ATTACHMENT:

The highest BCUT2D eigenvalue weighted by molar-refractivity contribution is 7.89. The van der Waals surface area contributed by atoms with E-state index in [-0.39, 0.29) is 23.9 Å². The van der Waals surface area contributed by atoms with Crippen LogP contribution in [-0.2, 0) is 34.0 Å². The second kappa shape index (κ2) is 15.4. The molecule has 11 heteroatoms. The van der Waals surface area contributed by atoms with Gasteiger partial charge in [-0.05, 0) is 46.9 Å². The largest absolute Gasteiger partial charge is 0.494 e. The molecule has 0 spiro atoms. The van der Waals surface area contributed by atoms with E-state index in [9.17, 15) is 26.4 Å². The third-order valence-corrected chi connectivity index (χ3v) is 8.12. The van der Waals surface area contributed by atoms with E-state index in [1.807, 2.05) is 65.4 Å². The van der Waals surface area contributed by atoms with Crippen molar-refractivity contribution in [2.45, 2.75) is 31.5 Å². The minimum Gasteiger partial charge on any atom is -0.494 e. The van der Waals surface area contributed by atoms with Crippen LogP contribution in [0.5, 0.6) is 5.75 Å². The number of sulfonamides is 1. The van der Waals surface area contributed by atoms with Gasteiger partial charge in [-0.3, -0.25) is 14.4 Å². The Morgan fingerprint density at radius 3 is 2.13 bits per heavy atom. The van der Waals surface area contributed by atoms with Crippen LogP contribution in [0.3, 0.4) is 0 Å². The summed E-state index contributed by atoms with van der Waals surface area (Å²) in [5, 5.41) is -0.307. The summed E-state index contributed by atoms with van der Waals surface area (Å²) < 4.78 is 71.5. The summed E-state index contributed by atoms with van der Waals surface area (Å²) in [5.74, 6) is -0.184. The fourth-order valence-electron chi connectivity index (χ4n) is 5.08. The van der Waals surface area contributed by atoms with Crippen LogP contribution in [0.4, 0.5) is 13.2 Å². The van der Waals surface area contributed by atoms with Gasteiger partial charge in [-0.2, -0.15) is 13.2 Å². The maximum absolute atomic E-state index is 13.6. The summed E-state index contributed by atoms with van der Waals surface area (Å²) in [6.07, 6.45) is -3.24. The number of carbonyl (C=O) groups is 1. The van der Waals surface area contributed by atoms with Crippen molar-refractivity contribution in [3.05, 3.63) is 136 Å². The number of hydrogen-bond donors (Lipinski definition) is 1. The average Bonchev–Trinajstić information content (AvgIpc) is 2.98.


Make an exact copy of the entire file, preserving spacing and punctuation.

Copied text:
The highest BCUT2D eigenvalue weighted by molar-refractivity contribution is 7.89. The van der Waals surface area contributed by atoms with E-state index in [-0.39, 0.29) is 23.9 Å². The van der Waals surface area contributed by atoms with Crippen LogP contribution in [-0.2, 0) is 34.0 Å². The second kappa shape index (κ2) is 15.4. The molecule has 11 heteroatoms. The van der Waals surface area contributed by atoms with Gasteiger partial charge in [-0.05, 0) is 46.9 Å². The largest absolute Gasteiger partial charge is 0.494 e. The molecule has 0 spiro atoms. The van der Waals surface area contributed by atoms with E-state index in [9.17, 15) is 26.4 Å². The third-order valence-corrected chi connectivity index (χ3v) is 8.12. The van der Waals surface area contributed by atoms with E-state index in [1.807, 2.05) is 65.4 Å². The van der Waals surface area contributed by atoms with Crippen molar-refractivity contribution in [2.45, 2.75) is 31.5 Å². The minimum Gasteiger partial charge on any atom is -0.494 e. The van der Waals surface area contributed by atoms with Crippen LogP contribution in [0.5, 0.6) is 5.75 Å². The number of sulfonamides is 1. The van der Waals surface area contributed by atoms with Gasteiger partial charge in [-0.3, -0.25) is 14.4 Å². The Morgan fingerprint density at radius 3 is 2.13 bits per heavy atom. The van der Waals surface area contributed by atoms with Crippen LogP contribution in [0.3, 0.4) is 0 Å². The summed E-state index contributed by atoms with van der Waals surface area (Å²) in [5, 5.41) is -0.307. The summed E-state index contributed by atoms with van der Waals surface area (Å²) < 4.78 is 71.5. The summed E-state index contributed by atoms with van der Waals surface area (Å²) in [5.74, 6) is -0.184. The fourth-order valence-electron chi connectivity index (χ4n) is 5.08. The van der Waals surface area contributed by atoms with Crippen LogP contribution in [0.4, 0.5) is 13.2 Å². The van der Waals surface area contributed by atoms with Gasteiger partial charge in [-0.2, -0.15) is 13.2 Å². The maximum absolute atomic E-state index is 13.6. The summed E-state index contributed by atoms with van der Waals surface area (Å²) in [6.07, 6.45) is -3.24. The number of carbonyl (C=O) groups is 1. The van der Waals surface area contributed by atoms with Crippen molar-refractivity contribution in [3.05, 3.63) is 136 Å². The number of hydrogen-bond donors (Lipinski definition) is 1. The average Bonchev–Trinajstić information content (AvgIpc) is 2.98.